Max Will Be Available in Bundle With Mega Sports App, David Zaslav Says

Warner Bros. Discovery CEO confirms that joint venture app with Fox and Disney will access non-sports content

Jodie Foster in the "True Detective: Night Country" finale (HBO)

Warner Bros. Discovery CEO David Zaslav confirmed Friday that the new joint venture sports app in development with Fox and Disney will include the ability to access non-sports content.

Zaslav said the while joint venture with the company’s erstwhile rivals revealed earlier this month will be “focused on sports,” customers will also be able to bundle the new app with Max, which streams content from HBO, Discovery Channel, DC, Cartoon Network, Food Network, TCM and other properties, along with a trove of content from the vast Warner library.

“So we see this new joint venture as another potential driver of incremental growth for our business going forward,” Zaslav said during the company’s fourth-quarter conference call.

Individuals familiar with the plans have told TheWrap that non-sports content from Disney and Fox will also be available.

The service is due to launch in the fall, with each of the three media giants owning equal one-third shares of the company, which will have its own management team. The three companies plan to each license their sports content from linear sports networks including ESPN, ESPN+, ESPN2, ESPNU, SECN, ACCN, ESPNEWS, FOX, FS1, FS2, BTN, TNT, TBS, truTV, and the ABC network to the joint venture on a non-exclusive basis.

There is at least one bump in the road that the companies will have to get past, however. Live sports streamer Fubo on Tuesday filed suit against the three entertainment giants, accusing the companies to anticompetitive practices to block its business. The antitrust suit accused the companies of stealing Fubo’s “playbook” for bundled sports streaming.

The fate of the suit is still unclear. The federal government is also expected to look closely at the deal over concerns it could harm consumers, sports leagues and rivals, which could pose a bigger threat to project.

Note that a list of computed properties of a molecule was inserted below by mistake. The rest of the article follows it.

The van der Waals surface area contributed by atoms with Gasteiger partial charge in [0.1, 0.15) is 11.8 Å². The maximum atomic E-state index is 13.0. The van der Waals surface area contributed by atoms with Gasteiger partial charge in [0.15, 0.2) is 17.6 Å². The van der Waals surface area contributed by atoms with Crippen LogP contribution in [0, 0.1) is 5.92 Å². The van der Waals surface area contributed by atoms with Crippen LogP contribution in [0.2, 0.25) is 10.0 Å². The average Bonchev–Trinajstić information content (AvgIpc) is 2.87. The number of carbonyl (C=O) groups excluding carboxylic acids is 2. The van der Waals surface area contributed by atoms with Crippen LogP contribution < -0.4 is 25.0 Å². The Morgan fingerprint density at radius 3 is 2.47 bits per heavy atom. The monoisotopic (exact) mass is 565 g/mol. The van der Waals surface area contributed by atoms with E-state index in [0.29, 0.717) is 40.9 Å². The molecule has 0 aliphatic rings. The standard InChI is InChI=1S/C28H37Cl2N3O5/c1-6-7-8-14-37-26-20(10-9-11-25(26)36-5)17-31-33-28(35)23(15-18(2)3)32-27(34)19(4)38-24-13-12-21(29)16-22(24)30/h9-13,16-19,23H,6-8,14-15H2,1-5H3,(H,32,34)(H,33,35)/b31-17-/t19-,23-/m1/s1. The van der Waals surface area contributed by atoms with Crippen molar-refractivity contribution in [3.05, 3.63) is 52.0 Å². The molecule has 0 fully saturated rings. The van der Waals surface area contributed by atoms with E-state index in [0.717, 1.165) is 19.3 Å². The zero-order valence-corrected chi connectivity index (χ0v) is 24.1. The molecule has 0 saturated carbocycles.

Zaslav told analysts the app will reach new audiences that are now fumbling around trying to find the sports they want to watch.

“I think everything is driven by the consumer experience and the consumer experience right now is cluttered. It’s awkward. It’s somewhat confusing,” he said, acknowledging that right now viewers have to Google where to watch the sports they are interested in. “But remodeling just makes an awful lot of sense.”

He noted that Verizon and some other platforms are offering ways to access streaming products more easily. “The Verizon example is a good example,” Zaslav said. “Netflix is a great product. You put it together with Max and you can get those together, it provides a very meaningful experience for people.”

He said “meaningful bundling is going to happen in one of two ways,” either through intermediaries like cable companies or platforms like Roku. “I think it’s very helpful to all of us in the content business, that these channel stores morphed into places that have just provided a simpler and easier and less anxious experience for people to find the content that they want, and have it be simple and fluid.”

But he added, “Or we could do it ourselves. And I’ve always advocated that we should do it ourselves.”

Zaslav said the platform is aimed at younger people who are not subscribing to cable. “We’re able to go after those that we’re missing,” he said. “We think it’s very pro consumer.”

Shares of Warner Bros. Discovery tumbled 8.6% in premarket trading, after closing at $9.56 Thursday, down 18% since the start of the year.


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